There are many handyman myths floating around the internet. These false ideas often prevent talented tradespeople from starting their own businesses. They might mistakenly believe that the possible rewards aren’t worth the risk simply because they are working with faulty information.
This short handyman business guide helps bust some of the most common business myths about the trade, from your skill set to handyman insurance.
1. A good handyman can do everything.
Handymen are considered the jack of all trades in the home repair and maintenance world. Homeowners hire them to do a wide variety of jobs, such as:
- Replacing light bulbs and lighting fixtures
- Hanging shelves, artwork, or framed photos
- Patching drywall
- Fixing a leaky faucet or pipe
- Unclogging drains and toilets
- Repairing appliances, heaters, and HVAC systems
- Basic garden maintenance and landscaping
Looking at this list, you might think that you must know how to do everything before you can start a business. But that’s not necessarily true. Many handymen offer a limited number of services, especially when they’re first starting out.
It’s handy if you can help homeowners tick every item off their to-do list, but it’s not a requirement for starting a handyman business. Many handyman businesses offering limited services are profitable. As you develop your skills and learn new ones, you can begin to advertise these to customers. Of course, you might prefer to focus just on areas that are the biggest money-makers for your business.
2. Small jobs aren’t worth your time.
Many handymen avoid small jobs because they feel they’re not as profitable. Accepting a large project from one customer may seem like a wiser decision than helping five customers with small jobs. However, this may not always be the case. There are some great benefits to taking on smaller projects.
Small “to-do list” jobs can be very profitable if they’re planned well. This might be done by limiting your service area and setting a minimum price for your work. For example, you may be able to knock out four quick jobs in a single morning. If they’re priced at $75-100 per job, that’s not a bad day’s work!
Another benefit of small jobs is that they are generally less stressful. Larger projects might take several weeks to complete. You’ll need to order materials and possibly hire other contractors to help complete the work. These projects are usually more complex, requiring greater skill and closer management. So, while they may bring in the big bucks, you might decide that taking on a few each year is enough.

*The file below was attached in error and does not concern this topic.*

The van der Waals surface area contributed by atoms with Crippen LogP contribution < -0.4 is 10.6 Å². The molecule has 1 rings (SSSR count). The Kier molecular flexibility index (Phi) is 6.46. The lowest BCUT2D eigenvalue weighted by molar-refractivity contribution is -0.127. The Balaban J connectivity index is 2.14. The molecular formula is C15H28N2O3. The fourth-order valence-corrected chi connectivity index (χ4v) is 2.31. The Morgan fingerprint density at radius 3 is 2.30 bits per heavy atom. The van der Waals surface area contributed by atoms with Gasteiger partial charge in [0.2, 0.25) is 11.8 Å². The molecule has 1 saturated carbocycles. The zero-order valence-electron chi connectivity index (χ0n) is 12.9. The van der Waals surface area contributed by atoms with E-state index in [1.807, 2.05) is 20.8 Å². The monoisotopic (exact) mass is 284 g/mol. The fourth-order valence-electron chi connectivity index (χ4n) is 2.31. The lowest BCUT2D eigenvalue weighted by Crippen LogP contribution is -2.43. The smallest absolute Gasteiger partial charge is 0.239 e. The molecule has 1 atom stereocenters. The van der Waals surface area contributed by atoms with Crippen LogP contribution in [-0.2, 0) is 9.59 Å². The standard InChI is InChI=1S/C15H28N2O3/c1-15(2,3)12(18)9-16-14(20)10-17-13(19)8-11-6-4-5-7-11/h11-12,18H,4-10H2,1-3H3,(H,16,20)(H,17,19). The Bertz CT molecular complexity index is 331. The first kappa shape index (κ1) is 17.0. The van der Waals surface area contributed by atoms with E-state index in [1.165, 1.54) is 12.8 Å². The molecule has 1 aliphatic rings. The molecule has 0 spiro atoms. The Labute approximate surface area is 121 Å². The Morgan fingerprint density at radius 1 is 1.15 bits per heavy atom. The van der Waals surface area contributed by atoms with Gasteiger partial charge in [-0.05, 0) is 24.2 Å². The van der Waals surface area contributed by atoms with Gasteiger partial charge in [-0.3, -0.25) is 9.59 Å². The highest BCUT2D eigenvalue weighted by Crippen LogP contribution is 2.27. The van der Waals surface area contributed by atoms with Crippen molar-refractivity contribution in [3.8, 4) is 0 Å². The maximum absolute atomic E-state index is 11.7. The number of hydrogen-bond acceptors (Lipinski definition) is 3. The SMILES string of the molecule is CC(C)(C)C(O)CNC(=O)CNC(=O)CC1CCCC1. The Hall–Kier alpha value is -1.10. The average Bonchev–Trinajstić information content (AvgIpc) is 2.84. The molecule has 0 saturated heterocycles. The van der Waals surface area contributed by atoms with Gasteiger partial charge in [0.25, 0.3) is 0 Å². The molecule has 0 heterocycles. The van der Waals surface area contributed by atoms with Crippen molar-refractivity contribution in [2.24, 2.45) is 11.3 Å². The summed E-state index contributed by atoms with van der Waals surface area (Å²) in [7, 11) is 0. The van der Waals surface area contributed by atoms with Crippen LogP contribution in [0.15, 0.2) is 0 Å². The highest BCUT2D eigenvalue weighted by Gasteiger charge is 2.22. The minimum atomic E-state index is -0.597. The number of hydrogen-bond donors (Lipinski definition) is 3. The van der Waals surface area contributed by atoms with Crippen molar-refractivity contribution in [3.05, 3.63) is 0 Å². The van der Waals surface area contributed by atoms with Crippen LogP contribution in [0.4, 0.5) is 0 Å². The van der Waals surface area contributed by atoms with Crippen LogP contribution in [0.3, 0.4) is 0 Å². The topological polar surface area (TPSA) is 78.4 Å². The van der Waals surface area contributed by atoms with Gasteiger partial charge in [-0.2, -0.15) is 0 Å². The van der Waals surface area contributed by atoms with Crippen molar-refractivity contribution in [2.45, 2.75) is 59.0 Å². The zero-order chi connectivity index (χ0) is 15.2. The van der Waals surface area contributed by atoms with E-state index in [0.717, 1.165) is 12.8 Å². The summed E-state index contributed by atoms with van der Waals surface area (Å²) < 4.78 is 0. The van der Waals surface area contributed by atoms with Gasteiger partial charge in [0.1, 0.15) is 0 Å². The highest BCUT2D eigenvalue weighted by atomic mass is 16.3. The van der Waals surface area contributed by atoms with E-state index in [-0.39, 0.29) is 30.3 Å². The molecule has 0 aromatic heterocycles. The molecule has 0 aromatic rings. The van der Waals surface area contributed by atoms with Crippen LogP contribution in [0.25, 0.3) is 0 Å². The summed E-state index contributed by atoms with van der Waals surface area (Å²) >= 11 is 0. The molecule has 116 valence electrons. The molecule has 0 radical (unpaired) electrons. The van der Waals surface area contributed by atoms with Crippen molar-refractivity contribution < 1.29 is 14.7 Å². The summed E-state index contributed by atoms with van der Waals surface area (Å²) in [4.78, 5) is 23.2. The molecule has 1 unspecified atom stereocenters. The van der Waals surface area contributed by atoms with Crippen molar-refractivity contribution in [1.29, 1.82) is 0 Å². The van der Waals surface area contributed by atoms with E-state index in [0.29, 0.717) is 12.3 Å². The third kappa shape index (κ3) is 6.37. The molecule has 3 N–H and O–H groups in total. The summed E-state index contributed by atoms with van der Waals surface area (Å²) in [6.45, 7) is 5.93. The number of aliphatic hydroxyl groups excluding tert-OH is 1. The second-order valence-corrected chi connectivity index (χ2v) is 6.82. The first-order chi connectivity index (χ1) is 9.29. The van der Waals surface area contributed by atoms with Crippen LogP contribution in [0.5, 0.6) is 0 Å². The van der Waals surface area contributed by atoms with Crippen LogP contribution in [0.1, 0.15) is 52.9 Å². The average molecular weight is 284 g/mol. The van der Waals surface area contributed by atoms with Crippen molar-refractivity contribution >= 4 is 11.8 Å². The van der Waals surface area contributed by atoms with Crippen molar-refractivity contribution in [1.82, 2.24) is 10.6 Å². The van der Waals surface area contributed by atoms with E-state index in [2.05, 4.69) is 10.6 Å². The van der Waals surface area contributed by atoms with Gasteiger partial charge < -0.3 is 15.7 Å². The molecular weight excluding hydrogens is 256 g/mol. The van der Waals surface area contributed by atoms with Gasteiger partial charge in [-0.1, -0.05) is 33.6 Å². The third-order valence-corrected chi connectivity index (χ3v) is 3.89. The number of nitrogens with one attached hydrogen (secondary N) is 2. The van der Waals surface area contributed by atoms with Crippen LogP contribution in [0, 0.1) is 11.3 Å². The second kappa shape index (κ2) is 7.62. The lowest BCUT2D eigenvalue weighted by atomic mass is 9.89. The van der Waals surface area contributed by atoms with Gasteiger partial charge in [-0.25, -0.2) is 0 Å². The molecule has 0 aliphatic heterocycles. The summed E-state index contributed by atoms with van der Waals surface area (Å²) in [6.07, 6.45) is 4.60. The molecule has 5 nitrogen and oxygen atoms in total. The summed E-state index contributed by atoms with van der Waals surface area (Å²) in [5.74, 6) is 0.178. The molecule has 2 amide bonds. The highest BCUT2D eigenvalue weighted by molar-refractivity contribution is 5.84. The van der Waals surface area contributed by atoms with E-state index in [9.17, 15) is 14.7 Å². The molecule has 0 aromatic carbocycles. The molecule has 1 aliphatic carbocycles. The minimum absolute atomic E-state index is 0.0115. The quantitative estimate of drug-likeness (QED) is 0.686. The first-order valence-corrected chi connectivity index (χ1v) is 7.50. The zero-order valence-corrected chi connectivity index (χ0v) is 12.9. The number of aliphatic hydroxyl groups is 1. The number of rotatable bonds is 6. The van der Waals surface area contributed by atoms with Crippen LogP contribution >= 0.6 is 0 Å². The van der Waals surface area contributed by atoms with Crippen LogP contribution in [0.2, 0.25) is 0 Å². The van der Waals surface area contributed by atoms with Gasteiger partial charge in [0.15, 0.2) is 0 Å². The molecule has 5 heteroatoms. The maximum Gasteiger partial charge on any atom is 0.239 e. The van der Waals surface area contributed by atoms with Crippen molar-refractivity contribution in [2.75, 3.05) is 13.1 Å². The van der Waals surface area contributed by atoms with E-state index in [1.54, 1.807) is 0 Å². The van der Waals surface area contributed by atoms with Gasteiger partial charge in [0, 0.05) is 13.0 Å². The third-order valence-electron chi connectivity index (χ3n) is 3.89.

3. Charging by the job is the only way to make a profit.
Experienced handymen generally make more money by charging by the job rather than by the hour. They tend to know exactly how long a job should take, the amount of materials needed, and the work involved. For them, charging by the hour may not make much financial sense.
But what if you’re new to the handyman game? Writing an estimate takes time, especially if you don’t have the experience to guide you. In this case, it may be more profitable to charge an hourly rate.
Charging by the hour simplifies your pricing. Your customers know right away how much you charge, and you won’t be tempted to underbid (which is how handymen often lose money). This strategy can also help you weed out customers who might otherwise waste your time. They’ll likely leave you to your work in the hopes that you’ll finish early.
4. Business insurance isn’t necessary.
In many states, you don’t need a license or insurance to work as a handyman unless a project costs over a specified dollar amount (which varies from state to state). For this reason, many handypeople feel that handyman insurance is unnecessary. If a customer isn’t happy with your work, you’ll only need to refund them a few hundred dollars at most, right?
This is where many handypeople receive a rude awakening. An unhappy customer may mean more than just refunding a job. Damaged property and accidental injuries could leave you with medical bills, replacement costs, and other calls for compensation. These expenses would fall squarely on your shoulders if you don’t have insurance.
General Liability, tool coverage, and other types of handyman insurance help create a safety net for your small business. They protect your finances by paying the costs associated with claims and lawsuits for you, so you’re not left out-of-pocket if they happen.
Handyman myths busted!
Starting a small business is hard enough without myths and misinformation holding you back. As you strike out on your own, refer back to this quick handyman business guide if you need help separating fact from fiction!
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